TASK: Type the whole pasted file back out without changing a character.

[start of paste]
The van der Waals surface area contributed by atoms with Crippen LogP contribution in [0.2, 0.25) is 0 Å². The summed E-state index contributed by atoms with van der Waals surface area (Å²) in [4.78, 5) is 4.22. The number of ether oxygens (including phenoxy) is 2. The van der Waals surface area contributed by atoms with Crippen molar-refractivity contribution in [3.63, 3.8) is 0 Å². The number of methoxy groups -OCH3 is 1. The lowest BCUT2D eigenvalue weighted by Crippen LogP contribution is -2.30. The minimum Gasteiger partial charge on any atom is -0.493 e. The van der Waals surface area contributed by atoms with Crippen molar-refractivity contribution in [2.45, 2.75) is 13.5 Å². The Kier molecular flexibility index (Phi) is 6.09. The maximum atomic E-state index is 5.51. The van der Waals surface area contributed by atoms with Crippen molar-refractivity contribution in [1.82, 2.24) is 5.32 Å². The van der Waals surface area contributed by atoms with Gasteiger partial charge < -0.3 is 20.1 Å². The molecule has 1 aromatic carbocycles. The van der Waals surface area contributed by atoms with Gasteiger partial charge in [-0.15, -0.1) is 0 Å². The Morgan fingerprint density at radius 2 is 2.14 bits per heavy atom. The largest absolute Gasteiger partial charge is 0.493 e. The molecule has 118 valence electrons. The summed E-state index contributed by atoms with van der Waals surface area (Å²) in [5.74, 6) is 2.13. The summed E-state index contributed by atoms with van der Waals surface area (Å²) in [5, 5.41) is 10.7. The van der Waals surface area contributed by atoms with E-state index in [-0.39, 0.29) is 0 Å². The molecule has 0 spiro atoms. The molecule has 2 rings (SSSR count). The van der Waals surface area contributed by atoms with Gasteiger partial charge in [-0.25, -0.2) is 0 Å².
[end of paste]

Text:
The van der Waals surface area contributed by atoms with Crippen LogP contribution in [0.2, 0.25) is 0 Å². The summed E-state index contributed by atoms with van der Waals surface area (Å²) in [4.78, 5) is 4.22. The number of ether oxygens (including phenoxy) is 2. The van der Waals surface area contributed by atoms with Crippen molar-refractivity contribution in [3.63, 3.8) is 0 Å². The number of methoxy groups -OCH3 is 1. The lowest BCUT2D eigenvalue weighted by Crippen LogP contribution is -2.30. The minimum Gasteiger partial charge on any atom is -0.493 e. The van der Waals surface area contributed by atoms with Crippen molar-refractivity contribution in [2.45, 2.75) is 13.5 Å². The Kier molecular flexibility index (Phi) is 6.09. The maximum atomic E-state index is 5.51. The van der Waals surface area contributed by atoms with Crippen molar-refractivity contribution in [1.82, 2.24) is 5.32 Å². The van der Waals surface area contributed by atoms with Gasteiger partial charge < -0.3 is 20.1 Å². The molecule has 1 aromatic carbocycles. The van der Waals surface area contributed by atoms with Gasteiger partial charge in [-0.15, -0.1) is 0 Å². The Morgan fingerprint density at radius 2 is 2.14 bits per heavy atom. The largest absolute Gasteiger partial charge is 0.493 e. The molecule has 118 valence electrons. The summed E-state index contributed by atoms with van der Waals surface area (Å²) in [5.74, 6) is 2.13. The summed E-state index contributed by atoms with van der Waals surface area (Å²) in [5, 5.41) is 10.7. The van der Waals surface area contributed by atoms with E-state index in [-0.39, 0.29) is 0 Å². The molecule has 0 spiro atoms. The molecule has 2 rings (SSSR count). The van der Waals surface area contributed by atoms with Gasteiger partial charge in [-0.25, -0.2) is 0 Å².